Today we cannot imagine our lives without a variety of colours. Every colour we see, consume, enjoy, apply and use wherever we need has a dye associated with it. More than 90% of the thousands of dyes used now are synthetic. A little more than 150 years ago a handful of dyes of only natural origin were available. In 1856 the era of synthetic dyes was ushered in by a spirited young chemist, William Henry Perkin, when he was trying to synthesize quinine, but obtained a coloured substance instead. It was a much desired colour and therefore became an instant hit. The following is an account of Perkin’s life as a chemist and an industrialist par excellence.
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I Holme, Sir William Henry Perkin: a review of his life, work and legacy, Color. Tehnol., Vol.122, pp.235–251, 2006.
For a historical perspective on quinine synthesis see, J I Seeman, The Woodword-Doering/Rabe-Kindler total synthesis of quinine: setting the record straight, Angew. Chem. Int.Ed., Vol.46, pp.1378–1413, 2007.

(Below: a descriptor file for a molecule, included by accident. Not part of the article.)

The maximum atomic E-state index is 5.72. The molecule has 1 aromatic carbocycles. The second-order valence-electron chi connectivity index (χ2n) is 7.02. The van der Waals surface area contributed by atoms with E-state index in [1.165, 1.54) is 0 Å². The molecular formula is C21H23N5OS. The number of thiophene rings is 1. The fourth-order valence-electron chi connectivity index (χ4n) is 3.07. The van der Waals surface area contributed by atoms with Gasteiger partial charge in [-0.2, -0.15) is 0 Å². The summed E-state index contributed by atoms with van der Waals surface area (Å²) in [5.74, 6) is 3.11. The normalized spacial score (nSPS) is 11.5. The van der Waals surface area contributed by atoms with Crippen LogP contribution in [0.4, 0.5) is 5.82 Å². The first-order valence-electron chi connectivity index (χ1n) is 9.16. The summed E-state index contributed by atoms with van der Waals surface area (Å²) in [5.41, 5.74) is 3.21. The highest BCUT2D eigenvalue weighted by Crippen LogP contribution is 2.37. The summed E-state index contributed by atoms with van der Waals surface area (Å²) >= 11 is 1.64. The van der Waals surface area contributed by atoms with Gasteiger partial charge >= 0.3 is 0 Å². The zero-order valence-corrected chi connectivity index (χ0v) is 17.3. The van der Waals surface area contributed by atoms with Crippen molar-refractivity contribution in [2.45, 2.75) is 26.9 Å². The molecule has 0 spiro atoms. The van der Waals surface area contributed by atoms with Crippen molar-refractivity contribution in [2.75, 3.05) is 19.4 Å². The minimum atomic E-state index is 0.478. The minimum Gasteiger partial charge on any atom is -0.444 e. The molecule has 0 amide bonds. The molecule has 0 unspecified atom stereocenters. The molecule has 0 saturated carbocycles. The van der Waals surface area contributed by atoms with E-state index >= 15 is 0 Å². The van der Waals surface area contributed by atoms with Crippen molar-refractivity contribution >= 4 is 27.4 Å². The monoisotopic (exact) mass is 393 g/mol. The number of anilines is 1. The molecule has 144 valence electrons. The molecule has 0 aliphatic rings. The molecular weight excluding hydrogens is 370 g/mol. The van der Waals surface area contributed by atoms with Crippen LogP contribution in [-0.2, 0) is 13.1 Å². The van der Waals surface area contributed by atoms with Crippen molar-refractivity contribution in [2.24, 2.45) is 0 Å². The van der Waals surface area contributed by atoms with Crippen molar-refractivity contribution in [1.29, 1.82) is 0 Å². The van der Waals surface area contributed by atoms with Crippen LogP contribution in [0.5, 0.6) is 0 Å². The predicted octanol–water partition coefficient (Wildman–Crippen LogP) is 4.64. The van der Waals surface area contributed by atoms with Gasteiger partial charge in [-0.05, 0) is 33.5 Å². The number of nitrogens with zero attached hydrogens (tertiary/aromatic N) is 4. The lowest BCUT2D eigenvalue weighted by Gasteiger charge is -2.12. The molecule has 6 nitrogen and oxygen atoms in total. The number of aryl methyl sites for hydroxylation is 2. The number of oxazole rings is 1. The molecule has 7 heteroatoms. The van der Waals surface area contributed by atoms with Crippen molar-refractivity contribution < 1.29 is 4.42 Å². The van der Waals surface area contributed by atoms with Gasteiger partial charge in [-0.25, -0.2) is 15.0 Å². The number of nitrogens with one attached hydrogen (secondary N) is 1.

For the analytical composition of mauve see, M M Sousa, M J Melo, A J Parola, P J T Morris, H S Rzepa and J S S de Melo, A study in mauve: Unveiling Perkin’s dye in historic samples, Chem. Eur. J., Vol.14, pp.8507–8513, 2008.
N Nagendrappa was a professor of Organic Chemistry at Bangalore University, Bangalore, and Professor and Head of the Department of Medicinal Chemistry, Sri Ramachandra (Medical) University, Chennai, from where he recently retired. He is currently in Jain University, Bangalore. He continues to teach and do research. His work is in the area of organosilicon chemistry, synthetic and mechanistic organic chemistry, and claycatalysed organic reactions (Green Chemistry).
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Nagendrappa, G. Sir William Henry Perkin: The man and his ‘Mauve’. Reson 15, 779–793 (2010). https://doi.org/10.1007/s12045-010-0088-3